From a news release:

“Thanks to the unobstructed sightlines from all seats at both arenas, all tickets are available at a single price level for each game. Tickets for group-stage games are in three price categories — 290 CZK (€11.30), 240 CZK (€9.30) and 140 CZK (€5.40).

“For the same price of 290 CZK (€11.30), tickets to all four quarter-final games will be available in both cities: two in Ostrava and two in Trinec. The last two days of the tournament will take place in Ostrava — the semi-finals and medal games will be played in Ostravar Arena.

“Tickets for both semi-finals will be available for 290 CZK (€11.30), and then fans can watch the bronze-medal game for 350 CZK (€13.60) and the championship final for 450 CZK (€17.50). Tickets for games of the best-of-three relegation series that will also take place at Ostravar Arena will be sold for 90 CZK (€3.50).” . . . About 25 per cent of tickets have been blocked off for the IIHF, teams and media, and for technical purposes. . . .

Tickets will be available online at 2020.worldjuniors.hockey.

In Canadian dollars, a ticket to the gold-medal game will set you back about $26.

The 2019 tournament was held in Victoria and Vancouver. A ticket package for games in Victoria (14 games) started at $399 ($28.50 a game), with a Vancouver package (19 games) starting at $650 ($34.21 a game).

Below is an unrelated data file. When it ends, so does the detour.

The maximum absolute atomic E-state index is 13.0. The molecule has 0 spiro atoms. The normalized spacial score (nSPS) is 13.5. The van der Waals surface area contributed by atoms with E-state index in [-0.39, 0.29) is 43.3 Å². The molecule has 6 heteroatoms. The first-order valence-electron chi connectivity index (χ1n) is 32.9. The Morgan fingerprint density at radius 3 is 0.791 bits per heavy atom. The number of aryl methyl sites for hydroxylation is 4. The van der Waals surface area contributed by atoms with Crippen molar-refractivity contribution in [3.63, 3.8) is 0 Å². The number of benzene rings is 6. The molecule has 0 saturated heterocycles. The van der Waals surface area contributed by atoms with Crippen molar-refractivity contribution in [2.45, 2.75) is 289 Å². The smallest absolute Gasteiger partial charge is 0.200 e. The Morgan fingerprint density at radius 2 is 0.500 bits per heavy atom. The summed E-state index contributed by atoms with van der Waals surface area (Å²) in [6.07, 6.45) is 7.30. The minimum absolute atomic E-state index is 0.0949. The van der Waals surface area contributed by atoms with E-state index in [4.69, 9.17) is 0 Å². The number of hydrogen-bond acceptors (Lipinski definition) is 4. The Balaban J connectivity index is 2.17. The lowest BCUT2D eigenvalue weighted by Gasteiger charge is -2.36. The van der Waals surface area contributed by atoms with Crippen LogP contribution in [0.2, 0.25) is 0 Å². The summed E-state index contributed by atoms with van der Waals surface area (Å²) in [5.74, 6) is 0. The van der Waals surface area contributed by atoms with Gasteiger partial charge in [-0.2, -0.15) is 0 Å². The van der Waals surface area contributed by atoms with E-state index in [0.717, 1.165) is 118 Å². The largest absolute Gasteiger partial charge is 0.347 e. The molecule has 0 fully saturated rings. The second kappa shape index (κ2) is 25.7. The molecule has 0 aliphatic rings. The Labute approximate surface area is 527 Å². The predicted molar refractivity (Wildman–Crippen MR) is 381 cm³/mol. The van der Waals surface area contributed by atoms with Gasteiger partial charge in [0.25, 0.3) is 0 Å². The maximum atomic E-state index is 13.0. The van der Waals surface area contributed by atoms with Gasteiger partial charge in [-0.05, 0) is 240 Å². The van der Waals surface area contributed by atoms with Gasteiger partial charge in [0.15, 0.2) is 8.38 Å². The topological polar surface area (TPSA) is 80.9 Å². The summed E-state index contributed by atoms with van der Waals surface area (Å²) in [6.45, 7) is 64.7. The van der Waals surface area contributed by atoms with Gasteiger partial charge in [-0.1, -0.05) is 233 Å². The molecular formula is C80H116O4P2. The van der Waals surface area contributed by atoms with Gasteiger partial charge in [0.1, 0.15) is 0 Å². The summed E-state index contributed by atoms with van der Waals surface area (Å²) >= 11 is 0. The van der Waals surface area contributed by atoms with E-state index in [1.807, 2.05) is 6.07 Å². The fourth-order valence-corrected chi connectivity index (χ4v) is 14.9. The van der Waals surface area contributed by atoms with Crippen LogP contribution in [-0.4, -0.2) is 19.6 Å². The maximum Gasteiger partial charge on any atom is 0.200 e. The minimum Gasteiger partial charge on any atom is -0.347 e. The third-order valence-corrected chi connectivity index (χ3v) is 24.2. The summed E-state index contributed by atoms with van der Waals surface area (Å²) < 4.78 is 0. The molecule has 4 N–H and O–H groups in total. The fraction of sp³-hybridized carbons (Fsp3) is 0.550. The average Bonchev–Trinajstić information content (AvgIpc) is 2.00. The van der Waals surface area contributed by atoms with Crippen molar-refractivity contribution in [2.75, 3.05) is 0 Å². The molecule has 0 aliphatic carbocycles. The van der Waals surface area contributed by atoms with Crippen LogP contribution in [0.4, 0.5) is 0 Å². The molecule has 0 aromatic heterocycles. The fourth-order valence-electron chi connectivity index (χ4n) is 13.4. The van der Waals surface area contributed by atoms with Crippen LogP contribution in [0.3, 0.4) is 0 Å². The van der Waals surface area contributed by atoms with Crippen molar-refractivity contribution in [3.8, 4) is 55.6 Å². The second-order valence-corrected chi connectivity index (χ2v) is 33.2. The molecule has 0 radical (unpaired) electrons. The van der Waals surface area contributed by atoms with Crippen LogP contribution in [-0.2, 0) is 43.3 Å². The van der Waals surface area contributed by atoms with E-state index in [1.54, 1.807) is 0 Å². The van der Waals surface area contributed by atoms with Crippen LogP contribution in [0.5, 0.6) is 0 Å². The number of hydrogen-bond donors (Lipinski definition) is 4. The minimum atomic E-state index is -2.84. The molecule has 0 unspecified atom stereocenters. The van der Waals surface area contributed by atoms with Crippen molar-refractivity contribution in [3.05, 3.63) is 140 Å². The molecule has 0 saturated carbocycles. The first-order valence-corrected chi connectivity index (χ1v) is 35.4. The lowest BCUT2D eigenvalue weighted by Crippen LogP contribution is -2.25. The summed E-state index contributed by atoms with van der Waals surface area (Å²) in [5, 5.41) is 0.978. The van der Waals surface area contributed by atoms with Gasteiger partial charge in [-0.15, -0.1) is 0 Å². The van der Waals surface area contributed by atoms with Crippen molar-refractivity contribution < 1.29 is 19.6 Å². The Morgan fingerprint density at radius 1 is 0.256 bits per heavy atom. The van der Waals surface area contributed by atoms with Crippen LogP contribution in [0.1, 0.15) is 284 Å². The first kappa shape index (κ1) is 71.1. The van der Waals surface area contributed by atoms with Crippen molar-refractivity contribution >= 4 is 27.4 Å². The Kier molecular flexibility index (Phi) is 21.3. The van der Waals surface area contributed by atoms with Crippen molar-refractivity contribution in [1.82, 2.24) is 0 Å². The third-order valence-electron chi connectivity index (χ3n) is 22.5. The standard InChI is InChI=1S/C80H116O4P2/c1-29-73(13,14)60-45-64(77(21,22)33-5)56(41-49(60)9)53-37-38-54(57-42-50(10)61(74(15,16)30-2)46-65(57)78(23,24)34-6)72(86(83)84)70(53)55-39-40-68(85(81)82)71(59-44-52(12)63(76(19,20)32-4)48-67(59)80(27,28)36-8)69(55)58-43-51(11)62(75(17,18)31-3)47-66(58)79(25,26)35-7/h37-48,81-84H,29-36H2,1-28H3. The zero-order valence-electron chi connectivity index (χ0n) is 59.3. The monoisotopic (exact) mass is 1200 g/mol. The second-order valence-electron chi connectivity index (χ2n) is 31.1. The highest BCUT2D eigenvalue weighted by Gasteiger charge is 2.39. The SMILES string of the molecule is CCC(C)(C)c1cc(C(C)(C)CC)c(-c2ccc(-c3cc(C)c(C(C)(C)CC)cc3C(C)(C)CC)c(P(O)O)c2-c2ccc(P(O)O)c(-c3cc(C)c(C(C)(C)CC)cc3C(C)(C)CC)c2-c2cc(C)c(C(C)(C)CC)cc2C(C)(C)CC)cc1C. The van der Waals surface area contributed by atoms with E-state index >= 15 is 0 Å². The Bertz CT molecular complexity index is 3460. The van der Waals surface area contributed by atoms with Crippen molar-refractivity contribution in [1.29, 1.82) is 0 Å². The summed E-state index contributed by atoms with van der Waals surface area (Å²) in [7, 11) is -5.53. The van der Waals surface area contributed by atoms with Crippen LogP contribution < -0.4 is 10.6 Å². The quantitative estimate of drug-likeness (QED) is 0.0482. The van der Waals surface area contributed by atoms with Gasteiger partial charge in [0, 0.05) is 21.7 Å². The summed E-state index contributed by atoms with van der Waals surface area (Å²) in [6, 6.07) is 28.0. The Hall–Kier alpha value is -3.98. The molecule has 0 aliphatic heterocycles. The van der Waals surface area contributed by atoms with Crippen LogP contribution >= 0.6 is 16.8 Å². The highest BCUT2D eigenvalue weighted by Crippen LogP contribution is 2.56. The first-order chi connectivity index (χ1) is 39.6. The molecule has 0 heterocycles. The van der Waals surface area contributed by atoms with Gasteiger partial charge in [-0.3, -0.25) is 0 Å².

Ticket prices for the 2019 tournament were markedly lower than the 2018 tournament, which was held in Buffalo, and the 2017 event (Montreal/Toronto). Swaths of empty seats at those tournaments resulted in organizers rethinking ticket prices before the 2019 WJC.

(A tip of the Taking Note fedora to Matt Smith — “a long-time reader from Portland who has been living in Prague, Czech Republic, for the past five years” — for steering me to this information. Yes, he will be in attendance at the 2019 WJC “for its entirety.”)


There are nine WHLers among the 23 players invited by Hockey Canada to attend a Canadaselection camp next week prior to the 2019 IIHF U18 World Championship. . . . That tournament will be held in Örnsköldsvik and Umeå, Sweden, from April 18 through April 28. . . . The 23 Canadian players will gather in Kisakallio, Finland, next week for a training camp prior to two pre-tournament games. The camp will run from Monday through Friday, with exhibition games set for April 14 (Belarus, in Umeå) and April 15 (Russia, in Örnsköldsvik). . . .